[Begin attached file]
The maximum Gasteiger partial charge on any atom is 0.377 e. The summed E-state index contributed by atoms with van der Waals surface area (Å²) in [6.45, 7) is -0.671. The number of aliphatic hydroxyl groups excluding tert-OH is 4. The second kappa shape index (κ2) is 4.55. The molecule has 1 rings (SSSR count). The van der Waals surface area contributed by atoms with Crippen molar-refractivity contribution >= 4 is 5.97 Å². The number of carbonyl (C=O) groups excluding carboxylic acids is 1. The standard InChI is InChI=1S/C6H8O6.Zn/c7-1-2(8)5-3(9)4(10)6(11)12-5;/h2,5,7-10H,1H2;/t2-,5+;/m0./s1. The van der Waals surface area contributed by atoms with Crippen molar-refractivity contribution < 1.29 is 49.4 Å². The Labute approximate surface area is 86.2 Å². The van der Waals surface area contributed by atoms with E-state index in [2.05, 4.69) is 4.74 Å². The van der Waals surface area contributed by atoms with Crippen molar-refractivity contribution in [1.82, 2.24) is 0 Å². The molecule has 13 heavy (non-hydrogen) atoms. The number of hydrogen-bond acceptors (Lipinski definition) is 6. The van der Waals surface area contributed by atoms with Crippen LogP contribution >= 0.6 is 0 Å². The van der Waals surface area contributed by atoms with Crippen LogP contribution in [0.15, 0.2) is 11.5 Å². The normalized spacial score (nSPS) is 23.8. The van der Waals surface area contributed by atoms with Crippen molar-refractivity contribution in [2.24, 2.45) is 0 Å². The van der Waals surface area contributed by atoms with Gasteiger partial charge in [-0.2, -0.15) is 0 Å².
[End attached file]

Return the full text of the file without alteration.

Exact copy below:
The maximum Gasteiger partial charge on any atom is 0.377 e. The summed E-state index contributed by atoms with van der Waals surface area (Å²) in [6.45, 7) is -0.671. The number of aliphatic hydroxyl groups excluding tert-OH is 4. The second kappa shape index (κ2) is 4.55. The molecule has 1 rings (SSSR count). The van der Waals surface area contributed by atoms with Crippen molar-refractivity contribution >= 4 is 5.97 Å². The number of carbonyl (C=O) groups excluding carboxylic acids is 1. The standard InChI is InChI=1S/C6H8O6.Zn/c7-1-2(8)5-3(9)4(10)6(11)12-5;/h2,5,7-10H,1H2;/t2-,5+;/m0./s1. The van der Waals surface area contributed by atoms with Crippen molar-refractivity contribution < 1.29 is 49.4 Å². The Labute approximate surface area is 86.2 Å². The van der Waals surface area contributed by atoms with E-state index in [2.05, 4.69) is 4.74 Å². The van der Waals surface area contributed by atoms with Crippen molar-refractivity contribution in [1.82, 2.24) is 0 Å². The molecule has 13 heavy (non-hydrogen) atoms. The number of hydrogen-bond acceptors (Lipinski definition) is 6. The van der Waals surface area contributed by atoms with Crippen LogP contribution >= 0.6 is 0 Å². The van der Waals surface area contributed by atoms with Crippen LogP contribution in [0.15, 0.2) is 11.5 Å². The normalized spacial score (nSPS) is 23.8. The van der Waals surface area contributed by atoms with Crippen molar-refractivity contribution in [2.24, 2.45) is 0 Å². The van der Waals surface area contributed by atoms with Gasteiger partial charge in [-0.2, -0.15) is 0 Å².